The important part and how it all comes together to represent rarity. Music NFTs are sort of like a limited vinyl release. Some original presses become extremely valuable over time.
In a way, minting music NFTs is a bit like having a digital vinyl cutter. The musician decides how many copies to sell and what the price will be. Labels have traditionally handled this part, with the musician getting something like a 5% royalty payout.
Music NFTs stand in direct opposition to the days of yesteryear with labels. Now the musician gets all the proceeds from the sales of their music. In addition, they get up to 10% of secondary royalty sales. As an independent artist, this also means you'll be in charge of distribution and marketing, which comes with its own set of challenges. Alternatively, though I haven't seen a lot of this yet, there may be an emergence of digital NFT music labels that may have more beneficial representation terms than traditional labels that had the market cornered.
Imagine signing with a digital NFT label and having 1000 options across the globe, knowing that your listeners would have equal access to your music no matter where they were. Contrast that with traditional labels where you'd have few or no local options compared to big cities like LA and New York where big labels dominate.
Selling Limited Edition Digital Music
As you’ve learned, music NFTs can be rare because they’re unique. In addition to having a rarity aspect, they can also be resold. It’s part of the reason they exist. This future marketability can add profit dynamics to the marketing strategy of your digital music. Imagine if listeners could not only benefit from enjoying your music, but the music could also have some future resale value as well.
Again, with the vinyl example. I know that if I buy a limited edition 200 presses vinyl record for $25 right now, there's a good chance I can sell that same vinyl (opened and played!) for $50 later. Of course, this is with records that sell out and are no longer available as a repress. At the very least, I could sell a used vinyl record at a discount to someone who will pay for a used record instead of a brand new one.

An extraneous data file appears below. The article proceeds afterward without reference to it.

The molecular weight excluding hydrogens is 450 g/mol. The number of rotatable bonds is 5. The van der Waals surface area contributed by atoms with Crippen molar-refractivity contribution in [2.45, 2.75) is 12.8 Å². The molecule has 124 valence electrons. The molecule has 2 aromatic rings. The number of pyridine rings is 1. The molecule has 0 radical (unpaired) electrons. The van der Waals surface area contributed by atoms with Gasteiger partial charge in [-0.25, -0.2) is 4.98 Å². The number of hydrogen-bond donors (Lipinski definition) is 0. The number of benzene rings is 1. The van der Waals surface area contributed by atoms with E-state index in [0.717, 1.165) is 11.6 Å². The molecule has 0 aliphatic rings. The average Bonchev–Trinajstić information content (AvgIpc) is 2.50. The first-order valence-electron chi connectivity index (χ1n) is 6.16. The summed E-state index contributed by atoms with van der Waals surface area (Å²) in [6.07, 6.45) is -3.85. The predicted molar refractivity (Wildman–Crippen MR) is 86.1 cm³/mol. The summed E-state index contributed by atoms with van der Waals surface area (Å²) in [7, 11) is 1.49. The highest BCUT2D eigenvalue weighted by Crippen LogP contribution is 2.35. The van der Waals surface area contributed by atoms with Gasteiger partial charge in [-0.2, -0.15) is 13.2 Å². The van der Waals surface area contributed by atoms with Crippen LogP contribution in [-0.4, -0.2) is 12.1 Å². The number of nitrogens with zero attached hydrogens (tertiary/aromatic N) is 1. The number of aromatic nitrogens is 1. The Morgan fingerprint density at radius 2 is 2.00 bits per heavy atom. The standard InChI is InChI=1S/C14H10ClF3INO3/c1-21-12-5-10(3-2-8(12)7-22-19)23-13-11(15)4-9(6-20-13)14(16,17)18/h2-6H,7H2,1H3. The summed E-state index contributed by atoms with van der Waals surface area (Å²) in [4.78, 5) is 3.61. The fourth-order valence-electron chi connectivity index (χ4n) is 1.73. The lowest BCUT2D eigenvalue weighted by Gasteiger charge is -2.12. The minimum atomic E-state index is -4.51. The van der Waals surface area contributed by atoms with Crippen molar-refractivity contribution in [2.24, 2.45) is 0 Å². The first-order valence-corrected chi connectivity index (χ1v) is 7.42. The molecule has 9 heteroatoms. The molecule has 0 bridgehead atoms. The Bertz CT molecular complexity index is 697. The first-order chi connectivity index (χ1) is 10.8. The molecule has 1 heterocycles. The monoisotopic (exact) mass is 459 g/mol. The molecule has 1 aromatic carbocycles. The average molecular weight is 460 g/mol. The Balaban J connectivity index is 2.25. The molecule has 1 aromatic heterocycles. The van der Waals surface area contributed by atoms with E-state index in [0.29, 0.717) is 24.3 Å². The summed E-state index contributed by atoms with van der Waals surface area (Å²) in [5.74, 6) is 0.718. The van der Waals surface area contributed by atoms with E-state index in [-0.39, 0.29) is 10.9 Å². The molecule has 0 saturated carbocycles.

NFTs are certificates of ownership over a particular digital file. This certificate can be transferred from one wallet, or person to another.
If you were to purchase a song or album from iTunes you wouldn’t be able to sell it back to the record shop or trade it with a friend. Apple won’t even take it back; it’s now yours forever.
With NFTs now digital versions of music can be bought, traded, and re-sold the same way you would with other real-world music formats. For instance, a smaller, unknown artist may release a hit single and later become world-known. The first NFTs they released might increase in value as the musician’s career grows.
Maybe you got lucky and bought a musician’s NFT and it increased in value over time. Your tastes changed and you want to explore and collect music from a different artist. NFTs now present this option for digital music files in the way it existed with tangible media through the ability to resell the media.
Traditional digital music doesn’t offer much in terms of collectability. For the most part songs and albums have an infinite amount of copies that can exist. This isn’t the case with music NFTs. Each time an NFT is purchased the transaction is stored on the blockchain forever. That transaction record is your certificate of ownership for that piece of music.
The rarity from limited copies of music NFTs and general perception of an artist are what give an NFT collectability. Each copy of a music NFT is unique. If 10 were created for sale and those will be the only ten ever, the NFT will most likely be collectible. Scarcity is what makes tangible and intangible objects and items collectible.
The value ascribed to an NFT is based on its collectability as well. This ties back into the rarity factor again. NFTs get their value from the perception of their worth by collectors.
As mentioned before, iTunes or Bandcamp doesn’t really offer a true collectible way to distribute music. The songs purchased on these platforms cannot be resold or traded, legally anyway.
For the first time in history, musicians can add a collectability factor to digital releases of their music.
NFT utility is a hot topic in early 2022. It started to become a hot ticket item in 2021 with the surge of music NFT popularity and news. Musicians are still figuring out how to provide utility via NFT. Some are leaning on the utility aspect of music NFTs and claiming it’s really the way they should be used. Others say the utility is simply the music itself. Personally, I think the space is still new and being explored, and we may see some type of utility reimagined in the future.
A few ways utility is being provided are: buyers of a music NFT also receive shirts, passes to shows, paired tangible releases of the music, and all kinds of other crazy strategies.
Some of this starts to fall back on the wider implications of the possibilities with NFTs outside of music. Things like ticketing, passes, and so on being sold as NFTs have been making headlines as well. Again, musicians and music buyers get to disintermediate ticket venues to cut down on costs for buyers and pay more money direct to artists.